Name: Svetlana Zakharova
Full name: Svetlana Yuryevna Zakharova
birth place: Lutsk, Ukrainian SSR, Soviet Union
birth date: 3 June 1979
Svetlana Zakharova was born in Lutsk, Ukrainian SSR, Soviet Union, on June 10, 1979. At the age of six, she was taken by her mother to learn folk dancing at a local studio, and by the age of 10, she had auditioned and was accepted into the Kyiv Choreography School.
In 1995, after six years at the Kyiv School, Zakharova entered the Young Dancers' Competition in St. Petersburg. The youngest contestant, she took second prize and was invited to continue her training in the graduating course of St Petersburg's Vaganova Academy. It was the first time in the school's history to allow a student to skip two grades.
After attending the pre-eminent Russian ballet school for one year, Zakharova joined the Mariinsky ballet in 1996.
Zakharova debuted with the Mariinsky Ballet in 1996, appearing as Maria with Ruben Bobovnikov, in Rostislav Zakharov's The Fountain of Bakhchisarai.
In 1997, after her first year with the Mariinsky, at 18, Zakharova was promoted to principal dancer.
By 2003, Zakharova moved to the Bolshoi Ballet.
From 1999 on Zakharova regularly performed as a guest soloist at the Paris Opera where she worked with French choreographer Pierre Lacotte who is a leading authority on classical ballet contributing to the career of Evgenia Obraztsova and Hannah O'Neill. Svetlana Zakharova was the first Russian principal dancer performing in Paris and became a world star as of 2000.
Successful assignments followed, ranging from great classical roles like Giselle, Odette-Odile in Swan Lake, Aurora in The Sleeping Beauty, and Nikiya in La Bayadère, to modern works as Balanchine's Serenade, Symphony in C and Apollo as well as McMillan's Manon and Neumeier's Now and Then.
Svetlana Zakharova is a permanent guest at Tokyo's New National Theater, she is also under contract with La Scala in Milan, becoming the first Russian Prima Ballerina there and regularly dances at Swan Lake, Giselle, The Sleeping Beauty and La Bayadère with Roberto Bolle as her most regular partner.
Zakharova is viewed as one of the greatest ballerinas of her generation and is highly regarded for her technical expertise.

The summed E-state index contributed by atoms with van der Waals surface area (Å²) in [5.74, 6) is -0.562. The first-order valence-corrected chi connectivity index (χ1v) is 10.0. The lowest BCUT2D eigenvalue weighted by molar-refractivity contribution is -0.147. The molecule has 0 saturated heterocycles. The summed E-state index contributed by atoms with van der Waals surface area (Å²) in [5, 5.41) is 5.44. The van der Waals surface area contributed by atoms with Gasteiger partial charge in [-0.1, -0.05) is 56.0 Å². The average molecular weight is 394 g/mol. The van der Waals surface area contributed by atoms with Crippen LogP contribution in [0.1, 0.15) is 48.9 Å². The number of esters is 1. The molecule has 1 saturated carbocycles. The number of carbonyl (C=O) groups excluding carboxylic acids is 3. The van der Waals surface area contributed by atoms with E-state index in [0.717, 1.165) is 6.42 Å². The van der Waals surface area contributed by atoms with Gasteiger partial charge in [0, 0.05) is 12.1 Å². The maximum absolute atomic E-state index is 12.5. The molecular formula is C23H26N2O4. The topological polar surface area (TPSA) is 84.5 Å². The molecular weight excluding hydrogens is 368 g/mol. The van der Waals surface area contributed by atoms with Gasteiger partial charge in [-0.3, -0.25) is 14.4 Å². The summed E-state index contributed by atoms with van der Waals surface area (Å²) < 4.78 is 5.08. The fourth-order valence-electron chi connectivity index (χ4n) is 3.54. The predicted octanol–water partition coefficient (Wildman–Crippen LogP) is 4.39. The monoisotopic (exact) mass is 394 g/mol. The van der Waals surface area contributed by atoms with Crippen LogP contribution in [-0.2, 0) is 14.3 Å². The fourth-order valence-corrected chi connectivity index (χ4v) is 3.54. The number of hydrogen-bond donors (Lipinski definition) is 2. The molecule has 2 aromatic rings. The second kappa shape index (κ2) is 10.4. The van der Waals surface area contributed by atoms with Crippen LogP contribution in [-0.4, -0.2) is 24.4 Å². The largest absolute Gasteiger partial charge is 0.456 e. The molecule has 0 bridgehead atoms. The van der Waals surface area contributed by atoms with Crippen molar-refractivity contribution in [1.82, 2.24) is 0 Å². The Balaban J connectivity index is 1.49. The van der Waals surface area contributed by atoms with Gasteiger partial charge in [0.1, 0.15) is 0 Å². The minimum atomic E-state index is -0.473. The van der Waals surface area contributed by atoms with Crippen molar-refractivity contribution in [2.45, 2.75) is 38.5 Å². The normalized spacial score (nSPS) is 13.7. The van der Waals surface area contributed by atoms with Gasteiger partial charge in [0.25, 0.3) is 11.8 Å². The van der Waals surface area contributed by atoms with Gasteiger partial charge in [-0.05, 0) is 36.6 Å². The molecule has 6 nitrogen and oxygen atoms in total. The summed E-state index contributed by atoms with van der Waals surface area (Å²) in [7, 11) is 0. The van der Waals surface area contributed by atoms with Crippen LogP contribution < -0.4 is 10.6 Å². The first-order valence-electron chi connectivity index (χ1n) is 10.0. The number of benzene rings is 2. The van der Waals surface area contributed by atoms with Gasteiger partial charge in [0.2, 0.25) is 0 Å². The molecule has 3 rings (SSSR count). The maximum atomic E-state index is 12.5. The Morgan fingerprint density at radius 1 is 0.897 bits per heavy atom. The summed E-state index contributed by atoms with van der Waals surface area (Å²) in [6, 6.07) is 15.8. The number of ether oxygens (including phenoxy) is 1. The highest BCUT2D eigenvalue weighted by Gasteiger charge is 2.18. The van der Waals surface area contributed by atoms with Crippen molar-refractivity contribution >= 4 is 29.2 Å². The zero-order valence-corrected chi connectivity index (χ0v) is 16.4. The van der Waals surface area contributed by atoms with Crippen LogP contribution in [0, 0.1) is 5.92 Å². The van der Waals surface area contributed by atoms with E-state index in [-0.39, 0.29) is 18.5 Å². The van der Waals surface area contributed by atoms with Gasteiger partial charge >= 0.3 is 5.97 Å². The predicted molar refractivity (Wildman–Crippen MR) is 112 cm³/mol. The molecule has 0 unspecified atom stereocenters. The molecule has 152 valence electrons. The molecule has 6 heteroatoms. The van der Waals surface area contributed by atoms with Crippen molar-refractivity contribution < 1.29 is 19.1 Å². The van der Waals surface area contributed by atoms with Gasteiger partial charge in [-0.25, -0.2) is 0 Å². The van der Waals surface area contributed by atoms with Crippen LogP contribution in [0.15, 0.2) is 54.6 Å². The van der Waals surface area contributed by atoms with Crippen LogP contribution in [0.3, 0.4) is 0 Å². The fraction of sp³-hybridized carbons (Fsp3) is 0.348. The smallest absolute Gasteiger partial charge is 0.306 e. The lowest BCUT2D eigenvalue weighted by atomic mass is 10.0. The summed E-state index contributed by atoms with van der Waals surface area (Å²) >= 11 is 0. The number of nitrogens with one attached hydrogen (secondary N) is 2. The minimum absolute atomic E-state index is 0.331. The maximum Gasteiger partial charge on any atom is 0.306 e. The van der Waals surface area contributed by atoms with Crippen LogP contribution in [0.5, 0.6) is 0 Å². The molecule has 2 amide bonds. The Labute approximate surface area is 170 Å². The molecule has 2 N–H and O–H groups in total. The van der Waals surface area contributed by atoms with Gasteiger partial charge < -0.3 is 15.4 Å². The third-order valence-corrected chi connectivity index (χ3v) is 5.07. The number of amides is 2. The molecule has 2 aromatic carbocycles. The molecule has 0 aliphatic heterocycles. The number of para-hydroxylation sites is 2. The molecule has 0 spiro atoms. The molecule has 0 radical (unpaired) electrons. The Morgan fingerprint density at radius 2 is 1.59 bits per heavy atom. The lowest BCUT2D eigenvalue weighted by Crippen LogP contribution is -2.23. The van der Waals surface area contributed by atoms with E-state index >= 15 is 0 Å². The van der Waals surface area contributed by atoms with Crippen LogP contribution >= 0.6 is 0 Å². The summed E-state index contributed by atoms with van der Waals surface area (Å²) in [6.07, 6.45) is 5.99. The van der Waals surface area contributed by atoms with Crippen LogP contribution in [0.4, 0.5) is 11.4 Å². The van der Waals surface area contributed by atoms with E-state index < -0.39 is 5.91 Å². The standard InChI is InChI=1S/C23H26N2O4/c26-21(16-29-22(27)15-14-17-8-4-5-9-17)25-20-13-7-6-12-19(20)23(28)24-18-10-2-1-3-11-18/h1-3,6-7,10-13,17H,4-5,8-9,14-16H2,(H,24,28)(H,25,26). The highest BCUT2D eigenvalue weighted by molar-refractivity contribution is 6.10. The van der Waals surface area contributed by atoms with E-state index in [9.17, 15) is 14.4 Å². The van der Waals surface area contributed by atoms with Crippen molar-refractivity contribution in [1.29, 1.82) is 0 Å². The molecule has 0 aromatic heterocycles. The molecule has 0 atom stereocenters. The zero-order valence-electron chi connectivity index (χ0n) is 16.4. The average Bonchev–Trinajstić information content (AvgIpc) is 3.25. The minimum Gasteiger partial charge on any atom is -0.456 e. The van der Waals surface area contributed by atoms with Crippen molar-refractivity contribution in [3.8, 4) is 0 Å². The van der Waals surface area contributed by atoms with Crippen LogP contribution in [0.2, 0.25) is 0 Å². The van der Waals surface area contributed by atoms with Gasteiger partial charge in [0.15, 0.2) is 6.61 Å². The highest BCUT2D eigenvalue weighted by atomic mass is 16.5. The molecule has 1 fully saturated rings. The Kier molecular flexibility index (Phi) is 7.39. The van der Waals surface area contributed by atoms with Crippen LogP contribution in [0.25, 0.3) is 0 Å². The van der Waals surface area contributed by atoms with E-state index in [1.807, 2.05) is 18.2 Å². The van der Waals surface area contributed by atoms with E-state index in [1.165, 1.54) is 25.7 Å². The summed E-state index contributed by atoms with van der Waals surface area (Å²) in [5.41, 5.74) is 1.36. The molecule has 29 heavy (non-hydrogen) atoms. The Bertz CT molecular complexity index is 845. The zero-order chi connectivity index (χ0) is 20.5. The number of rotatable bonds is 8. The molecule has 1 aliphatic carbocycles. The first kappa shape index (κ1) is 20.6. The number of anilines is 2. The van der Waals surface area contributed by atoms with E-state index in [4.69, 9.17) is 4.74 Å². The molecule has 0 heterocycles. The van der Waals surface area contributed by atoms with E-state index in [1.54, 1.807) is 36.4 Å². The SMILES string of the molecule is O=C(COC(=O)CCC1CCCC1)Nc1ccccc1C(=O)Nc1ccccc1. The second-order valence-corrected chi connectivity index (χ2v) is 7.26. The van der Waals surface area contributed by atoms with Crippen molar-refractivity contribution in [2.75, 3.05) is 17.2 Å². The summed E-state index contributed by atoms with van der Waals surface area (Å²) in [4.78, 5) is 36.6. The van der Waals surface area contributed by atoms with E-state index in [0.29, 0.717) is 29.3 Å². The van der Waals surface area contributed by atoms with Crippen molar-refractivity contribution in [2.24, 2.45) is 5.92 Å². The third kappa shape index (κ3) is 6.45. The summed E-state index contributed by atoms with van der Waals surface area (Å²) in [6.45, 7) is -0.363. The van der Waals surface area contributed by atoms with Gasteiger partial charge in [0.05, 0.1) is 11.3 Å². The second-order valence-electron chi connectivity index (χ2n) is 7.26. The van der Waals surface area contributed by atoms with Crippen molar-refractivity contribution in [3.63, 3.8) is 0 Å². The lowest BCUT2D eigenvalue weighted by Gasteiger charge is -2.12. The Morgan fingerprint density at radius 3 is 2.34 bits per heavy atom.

Vladimir Vasiliev, director of the Bolshoi ballet from 1995 to 2000 and as a principal dancer on a level with Rudolf Nureyev and Mikhail Baryshnikov, described Zakharova as "nature endowed" having everything a girl dreaming of ballet could want.
"In the flesh, it's hard not to be a little dazzled by Svetlana Zakharova's improbably fine features and impossibly big blue eyes – but these are merely the finishing touches of a long, strong, beautifully proportioned body that's one of the great balletic instruments of our times."
1997 : Vaganova-Prix Young Dancers Competition, Sankt-Peterburg (2nd prize)
1999 : Golden Mask for Serenade
2000 : Golden Mask for The Sleeping Beauty
2010 : Officier des Arts et des Lettres (France)
2005 : Prix Benois de la Danse for Hippolita (Titania) in A Midsummer Night's Dream
2006 : State Prize of the Russian Federation
2015 : Prix Benois de la Danse for Marguerite Gautier in "The Lady of the Camellias" by John Neumeier and Mekhmene-Banu in "Légende d'amour" by Yury Grigorovich.
Zakharova is married to Russian violinist Vadim Repin, and they have one child, daughter Anna (b. 2011). She had withdrawn from the Bolshoi Ballet tour to London in the summer of 2010 citing a hip injury; she was pregnant at the time. Zakharova returned to dancing, and performed in London on May 15, 2011, in a gala performance celebrating Soviet ballerina Galina Ulanova.
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Shigeru Umebayashi is a Japanese composer. Once the leader of Japan's new wave rock band EX, Shigeru Umebayashi began scoring films in 1985 when the band broke up. He has more than 30 Japanese and Chinese films to his credit.
In 1991, Shigeru Umebayashi scored for Japanese director Seijun Suzuki's biopic film about Japanese painter and poet Takehisa Yumeji Yumeji), one of the scores "Yumeji's Theme" was later included in Hongkong director Wong Kar-wai's film In the Mood for Love (2000), and this track became his best known work in the world.
Umebayashi not only scored most of Wong Kar-wai's follow-up film, such as his film 2046 in 2004, and Grandmaster in 2013, but also worked with many other directors both in China and Japan, such as Chinese Director Zhang Yi mo for his 2004 film House of Flying Daggers.
In 2009, Umebayashi scored for Tom Ford directorial debut A single man, together with several other composers including polish composer Abel Korzeniowski
Itsuka Darekaga Korosareru (1984)
Tomoyo Shizukani Nemure (1985)
Shinshi Domei (1986)
Kyohu no Yacchan (1987)
Getting Blue in Color (1988)
Hong Kong Paradise (1990)
Arihureta Ai ni Kansuru Chosa (1992)
Byoin he Iko 2 Yamai ha Kikara (1992)
Nemuranai Machi Shinjuku Zame (1993)
Izakaya Yurei (1994)
Zero Woman (1995)
Boxer Joe (1995)
Kitanai Yatsu (1995)
Hashirana Akan Yoake Made (1995)
The Christ of Nanjing (1995)
Shin Gokudo Kisha (1996)
Izakaya Yurei 2 (1996)
Ichigo Domei (1997)
Isana no Umi (1997)
Watashitachi ga Sukidatta Koto (1997)
G4 Option Zero (1997)
Belle Epoch (1998)
2000 A.D. (2000)
In the Mood for Love (2000)
Midnight Fly (2001)
Hikari no Ame (2001)
Zhou Yu's Train (2002)
Onmyoji II (2003)
Floating Land Scape (2003)
House of Flying Daggers (2004)
Curse of the Golden Flower (2006)
Hannibal Rising (2007)
Tears for Sale (2008)
The Real Shaolin (2008)
True Legend (2010)
Days of Grace (2011)
The Grandmaster (2013)
Rise of the Legend (2014)
The Bride (2015)
Crouching Tiger, Hidden Dragon: Sword of Destiny (2016)
The Wasted Times (2016)
Selected film scores
1991, Yumeji directed by Seijun Suzuki
2000, In the mood for love (Faa yeung nin wa, original title) directed by Wong Kar-wai
2004, House of daggers directed by Zhang yi mo
2009, A single man directed by Tom Ford